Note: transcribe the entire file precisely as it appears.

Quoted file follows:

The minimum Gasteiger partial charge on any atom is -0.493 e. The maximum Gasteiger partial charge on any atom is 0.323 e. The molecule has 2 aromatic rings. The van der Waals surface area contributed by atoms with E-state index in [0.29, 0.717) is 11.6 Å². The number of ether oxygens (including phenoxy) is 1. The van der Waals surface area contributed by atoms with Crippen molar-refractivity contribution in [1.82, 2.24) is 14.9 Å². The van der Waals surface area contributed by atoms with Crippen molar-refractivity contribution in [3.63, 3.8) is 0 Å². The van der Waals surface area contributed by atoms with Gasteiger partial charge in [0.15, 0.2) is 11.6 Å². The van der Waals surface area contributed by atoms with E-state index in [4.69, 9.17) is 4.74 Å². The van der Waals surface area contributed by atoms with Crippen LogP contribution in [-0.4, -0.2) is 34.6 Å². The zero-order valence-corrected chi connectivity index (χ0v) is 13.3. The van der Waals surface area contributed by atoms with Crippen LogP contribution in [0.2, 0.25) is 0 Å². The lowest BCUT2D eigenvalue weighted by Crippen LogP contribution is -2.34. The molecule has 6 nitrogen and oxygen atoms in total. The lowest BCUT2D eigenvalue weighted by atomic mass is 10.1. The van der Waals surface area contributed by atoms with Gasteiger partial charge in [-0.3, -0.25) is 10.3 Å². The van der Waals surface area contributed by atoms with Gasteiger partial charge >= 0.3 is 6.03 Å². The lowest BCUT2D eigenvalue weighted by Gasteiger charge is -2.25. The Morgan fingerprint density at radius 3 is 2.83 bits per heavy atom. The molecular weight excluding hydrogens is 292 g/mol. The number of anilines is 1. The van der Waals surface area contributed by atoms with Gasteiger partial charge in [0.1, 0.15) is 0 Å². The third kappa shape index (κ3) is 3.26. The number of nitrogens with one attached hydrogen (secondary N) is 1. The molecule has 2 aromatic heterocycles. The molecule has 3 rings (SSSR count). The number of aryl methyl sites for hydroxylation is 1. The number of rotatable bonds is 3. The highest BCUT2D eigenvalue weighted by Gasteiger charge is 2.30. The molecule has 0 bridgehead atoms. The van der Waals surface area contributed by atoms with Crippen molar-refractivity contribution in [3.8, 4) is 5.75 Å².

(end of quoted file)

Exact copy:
The minimum Gasteiger partial charge on any atom is -0.493 e. The maximum Gasteiger partial charge on any atom is 0.323 e. The molecule has 2 aromatic rings. The van der Waals surface area contributed by atoms with E-state index in [0.29, 0.717) is 11.6 Å². The number of ether oxygens (including phenoxy) is 1. The van der Waals surface area contributed by atoms with Crippen molar-refractivity contribution in [1.82, 2.24) is 14.9 Å². The van der Waals surface area contributed by atoms with Crippen molar-refractivity contribution in [3.63, 3.8) is 0 Å². The van der Waals surface area contributed by atoms with Gasteiger partial charge in [0.15, 0.2) is 11.6 Å². The van der Waals surface area contributed by atoms with E-state index in [4.69, 9.17) is 4.74 Å². The van der Waals surface area contributed by atoms with Crippen LogP contribution in [-0.4, -0.2) is 34.6 Å². The zero-order valence-corrected chi connectivity index (χ0v) is 13.3. The van der Waals surface area contributed by atoms with Crippen LogP contribution in [0.2, 0.25) is 0 Å². The lowest BCUT2D eigenvalue weighted by Crippen LogP contribution is -2.34. The molecule has 6 nitrogen and oxygen atoms in total. The lowest BCUT2D eigenvalue weighted by atomic mass is 10.1. The van der Waals surface area contributed by atoms with Gasteiger partial charge in [-0.3, -0.25) is 10.3 Å². The van der Waals surface area contributed by atoms with Gasteiger partial charge >= 0.3 is 6.03 Å². The lowest BCUT2D eigenvalue weighted by Gasteiger charge is -2.25. The Morgan fingerprint density at radius 3 is 2.83 bits per heavy atom. The molecular weight excluding hydrogens is 292 g/mol. The number of anilines is 1. The van der Waals surface area contributed by atoms with Gasteiger partial charge in [0.1, 0.15) is 0 Å². The third kappa shape index (κ3) is 3.26. The number of nitrogens with one attached hydrogen (secondary N) is 1. The molecule has 2 aromatic heterocycles. The molecule has 3 rings (SSSR count). The number of aryl methyl sites for hydroxylation is 1. The number of rotatable bonds is 3. The highest BCUT2D eigenvalue weighted by Gasteiger charge is 2.30. The molecule has 0 bridgehead atoms. The van der Waals surface area contributed by atoms with Crippen molar-refractivity contribution in [3.8, 4) is 5.75 Å².